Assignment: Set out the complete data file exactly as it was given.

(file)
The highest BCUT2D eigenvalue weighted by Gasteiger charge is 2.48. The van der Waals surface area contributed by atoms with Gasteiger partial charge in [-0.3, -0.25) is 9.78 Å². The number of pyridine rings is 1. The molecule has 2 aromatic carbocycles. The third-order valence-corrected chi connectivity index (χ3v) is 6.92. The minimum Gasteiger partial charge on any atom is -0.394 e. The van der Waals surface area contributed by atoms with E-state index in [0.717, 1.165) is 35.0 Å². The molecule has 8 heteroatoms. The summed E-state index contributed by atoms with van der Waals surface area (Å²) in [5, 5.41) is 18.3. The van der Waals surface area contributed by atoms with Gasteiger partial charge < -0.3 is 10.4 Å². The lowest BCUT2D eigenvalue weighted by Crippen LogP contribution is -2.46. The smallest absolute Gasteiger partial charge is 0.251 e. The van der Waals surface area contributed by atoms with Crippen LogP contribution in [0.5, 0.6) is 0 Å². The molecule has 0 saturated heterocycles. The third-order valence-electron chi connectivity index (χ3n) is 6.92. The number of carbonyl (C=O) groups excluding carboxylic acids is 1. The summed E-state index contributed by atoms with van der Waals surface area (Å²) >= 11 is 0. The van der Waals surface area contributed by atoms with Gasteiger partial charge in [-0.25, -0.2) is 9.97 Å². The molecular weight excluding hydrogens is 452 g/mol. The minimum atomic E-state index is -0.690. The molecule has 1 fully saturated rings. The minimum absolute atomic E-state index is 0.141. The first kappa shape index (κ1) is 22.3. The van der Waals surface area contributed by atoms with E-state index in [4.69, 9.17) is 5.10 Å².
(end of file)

The highest BCUT2D eigenvalue weighted by Gasteiger charge is 2.48. The van der Waals surface area contributed by atoms with Gasteiger partial charge in [-0.3, -0.25) is 9.78 Å². The number of pyridine rings is 1. The molecule has 2 aromatic carbocycles. The third-order valence-corrected chi connectivity index (χ3v) is 6.92. The minimum Gasteiger partial charge on any atom is -0.394 e. The van der Waals surface area contributed by atoms with E-state index in [0.717, 1.165) is 35.0 Å². The molecule has 8 heteroatoms. The summed E-state index contributed by atoms with van der Waals surface area (Å²) in [5, 5.41) is 18.3. The van der Waals surface area contributed by atoms with Gasteiger partial charge < -0.3 is 10.4 Å². The lowest BCUT2D eigenvalue weighted by Crippen LogP contribution is -2.46. The smallest absolute Gasteiger partial charge is 0.251 e. The van der Waals surface area contributed by atoms with Crippen LogP contribution in [0.5, 0.6) is 0 Å². The molecule has 0 saturated heterocycles. The third-order valence-electron chi connectivity index (χ3n) is 6.92. The number of carbonyl (C=O) groups excluding carboxylic acids is 1. The summed E-state index contributed by atoms with van der Waals surface area (Å²) >= 11 is 0. The van der Waals surface area contributed by atoms with Gasteiger partial charge in [-0.25, -0.2) is 9.97 Å². The molecular weight excluding hydrogens is 452 g/mol. The minimum atomic E-state index is -0.690. The molecule has 1 fully saturated rings. The minimum absolute atomic E-state index is 0.141. The first kappa shape index (κ1) is 22.3. The van der Waals surface area contributed by atoms with E-state index in [4.69, 9.17) is 5.10 Å².